Finding a nice white patch of beach in Thailand should be easy, but hasn’t been. In the last installation I found myself trapped in Pattaya, freshly scarred by the horror of a ping pong show. And now the conclusion.
Pattaya isn’t really all that bad. It’s just a matter of perspective, I suppose. I’ve since learned it’s the ladyboy capital of the world, and if there’s one thing I’ve learned, I have a sort of fondness for ladyboys. Not in the sexual sense, albiet many of them are absolutely stunning, but rather in the sense that they tend to have a wicked sense of humor and a heap-load of confidence despite certain stigmas. And there is something to be said for Pattaya’s walking street–the mess of bodies mingling in bars, the Muay Thai fighters slugging it out for all to see, the drunken haze through which is is often perceived.
After a nice long massage (no, not that kind) and buzzing slightly from the slew of drinks I had imbibed to make it through the ping pong show I had subjected myself too, I’m feeling a bit better about my situation. I’ve made peace with Pattaya, and enjoy a nice long walk down the beachfront boulevard, despite 11 offers for drugs and at least two dozen offers of “company” from ladies of the night. I grab some street food and head back to the hostel for the night.
Early the next morning after coffee, I part ways with my host, the jovial British expat who so kindly took me in when I had been in near-panic mode the night before. It’s about seven in the morning, and he has directed me to several places where I could catch a bus to Ko Chang. It’s about a four hour ride, he says.
The woman in the tiny booking booth is kind enough to let me sit at a computer and do my thing while she arranges for the bus to come. Eight thirty, she says. But I’ve played this game before. Nine. Nine thirty. Ten. Ten thirty. And then it pulls up. Right on time, if time is a relative concept. But in Thailand, it is.
It’s even more cramped than before, minus the shifter between my legs. I can’t sit properly due to the bags under my feet, and I can’t quite relax due to my own backpack being on my lap. On the one hand, it’s cheap. On the other hand, it’s hell. Finally, after what feels like hours, we stop in a small, dingy, run down looking town along the coast. Ko Chang? I ask the driver. No no, Ko Samet. Three hours to Ko Chang.
I can’t take any more minibuses. Can I get off here? I ask. Nononono, Ko Chang. Three hours. I look around at the other passengers, wondering if I’ve just been forbidden to get off. I’m happy with Ko Samet. It’s fine. I’m fine, Ko Samet is good. He still doesn’t get it. I’m getting out. I’m getting out now. I will go to Ko Samet. I am happy with Ko Samet. I understand that this is Ko Samet, not Ko Chang. I slide the door open and hop out before he can offer any more objections. I smile, and give him the thumbs up. Ko Samet!
I know nothing about Ko Samet.
For all I know, there could be a sign reading “Here there be dragons…” but really at this point I don’t care. At this point, all I want is that damned white strip of beach where I can sit back and drink something out of a coconut. It’s -20 degrees in Seoul, thirty five plus degrees in Thailand, and I just want to soak it in. No gogo bars, no ping pong shows, no minibuses or anything else. Beach. I’m the only idiot in Thailand who can’t find a nice white beach.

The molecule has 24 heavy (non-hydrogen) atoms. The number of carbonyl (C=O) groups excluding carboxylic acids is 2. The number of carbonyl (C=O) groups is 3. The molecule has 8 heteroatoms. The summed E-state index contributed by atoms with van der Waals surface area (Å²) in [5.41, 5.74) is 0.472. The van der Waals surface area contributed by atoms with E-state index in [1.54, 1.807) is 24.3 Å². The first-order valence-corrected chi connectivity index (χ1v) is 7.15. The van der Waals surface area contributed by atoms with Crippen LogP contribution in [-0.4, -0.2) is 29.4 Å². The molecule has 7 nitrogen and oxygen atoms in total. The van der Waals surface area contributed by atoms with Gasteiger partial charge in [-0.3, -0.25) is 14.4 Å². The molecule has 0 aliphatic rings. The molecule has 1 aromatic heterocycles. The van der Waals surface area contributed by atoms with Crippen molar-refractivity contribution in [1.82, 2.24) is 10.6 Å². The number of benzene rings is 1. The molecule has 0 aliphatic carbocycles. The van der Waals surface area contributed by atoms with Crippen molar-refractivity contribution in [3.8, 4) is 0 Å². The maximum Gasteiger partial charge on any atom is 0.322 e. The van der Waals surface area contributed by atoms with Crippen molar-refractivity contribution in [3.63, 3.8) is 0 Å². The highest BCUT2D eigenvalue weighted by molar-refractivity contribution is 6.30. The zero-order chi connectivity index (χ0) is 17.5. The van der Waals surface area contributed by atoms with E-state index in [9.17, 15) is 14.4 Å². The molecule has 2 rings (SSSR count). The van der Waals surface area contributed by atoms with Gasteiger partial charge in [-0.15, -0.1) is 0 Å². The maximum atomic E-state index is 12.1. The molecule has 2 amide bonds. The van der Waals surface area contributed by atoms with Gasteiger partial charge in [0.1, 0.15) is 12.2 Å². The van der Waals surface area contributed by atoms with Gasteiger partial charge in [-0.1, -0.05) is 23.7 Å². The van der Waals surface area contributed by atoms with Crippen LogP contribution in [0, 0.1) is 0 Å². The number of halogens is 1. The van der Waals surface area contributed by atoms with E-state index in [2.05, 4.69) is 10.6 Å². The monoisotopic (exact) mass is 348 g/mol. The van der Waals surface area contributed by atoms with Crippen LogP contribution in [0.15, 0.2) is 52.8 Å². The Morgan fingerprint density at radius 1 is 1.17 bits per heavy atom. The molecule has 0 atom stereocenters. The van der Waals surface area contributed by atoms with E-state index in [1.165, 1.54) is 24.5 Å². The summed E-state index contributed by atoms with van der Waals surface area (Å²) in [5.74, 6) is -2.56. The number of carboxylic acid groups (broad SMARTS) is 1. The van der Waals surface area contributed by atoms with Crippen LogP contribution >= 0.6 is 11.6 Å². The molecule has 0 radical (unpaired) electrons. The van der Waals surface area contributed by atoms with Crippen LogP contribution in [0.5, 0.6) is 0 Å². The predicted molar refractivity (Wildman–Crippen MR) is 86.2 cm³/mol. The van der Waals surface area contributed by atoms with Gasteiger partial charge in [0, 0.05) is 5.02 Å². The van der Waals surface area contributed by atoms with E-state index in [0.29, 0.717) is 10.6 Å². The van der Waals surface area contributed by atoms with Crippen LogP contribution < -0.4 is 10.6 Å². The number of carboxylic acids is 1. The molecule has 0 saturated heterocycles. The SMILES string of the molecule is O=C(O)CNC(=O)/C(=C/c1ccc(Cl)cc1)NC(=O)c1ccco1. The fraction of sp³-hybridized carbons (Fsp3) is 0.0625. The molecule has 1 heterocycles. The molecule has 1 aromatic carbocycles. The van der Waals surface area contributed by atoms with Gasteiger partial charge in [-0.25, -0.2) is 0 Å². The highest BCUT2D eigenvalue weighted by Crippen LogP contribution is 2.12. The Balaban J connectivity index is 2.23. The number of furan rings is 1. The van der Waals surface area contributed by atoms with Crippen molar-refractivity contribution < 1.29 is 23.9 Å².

In a small roadside restaurant I have a satisfyingly spicy lunch next to an American family who seem fairly relaxed, which in turn helps me to calm down. Not because they’re westerners. Because they’re relaxed. In my own experience, travelling with family is can be nightmarishly stressful, so if they’re smiling and serene, I must be close.
Finding tickets to the island proves easy enough, and before I know it I’m chugging my way across beautifully turquoise waters with the tree line rapidly approaching.
As I get off the boat I feel better already. Looks quiet. Looks calm. There are pickup trucks lined up to take people from the dock to the main street, but truth be told you don’t need to take one. I give myself a minute to catch my bearings, when I hear a guy who sounds like he knows what’s going on. He’s standing by a map, explaining the layout of the island to a couple of girls. He’s quirky, and has a good sense of humor, but more importantly, he’s been here before. Here, he says, pointing to the map with what sounds like a British accent, is where the turquoise water is. Over here, it’s more of a purplish color. And here, it’s kind of a bluish tinge. So it really all depends on what color water you’re looking for.
I can read a situation. He’s with a friend, who quietly smirks at his companion’s simplistic geographic explanation. I can count two guys, two girls, so I really don’t want to intrude. But I wanted to make sure that I didn’t get on a truck that’s taking me to to a brothel, so I quickly ask him which beach he recommends.
The next thing I know, we’re in the back of a pickup truck and he’s handing me a beer. Turns out he’s Danish, not English, and his male companion is from New York. The two girls are Swiss, and midway through a southeast Asian tour.
We decide to look together for accommodations, and find a cheap, brand new bungalow complex not too far from the beach. Should we grab something to eat, or head to the beach? asks one of the Swiss girls. It’s a clear consensus.
And then we’re standing in white sand. Cloudless. Plenty of space, few tourists, no noise. A turquoise ocean lies before us, and we need not say anything. I think we were all looking for the same thing. We’re start walking to the water, peeling off shirts, dropping sandals haphazardly everywhere, slowly picking up speed until we crash into bathwater waves. Floating in a circle, it’s all smiles, laughter and the occasional holler of freedom. At least for now, we have all escaped whatever it was we were getting away from.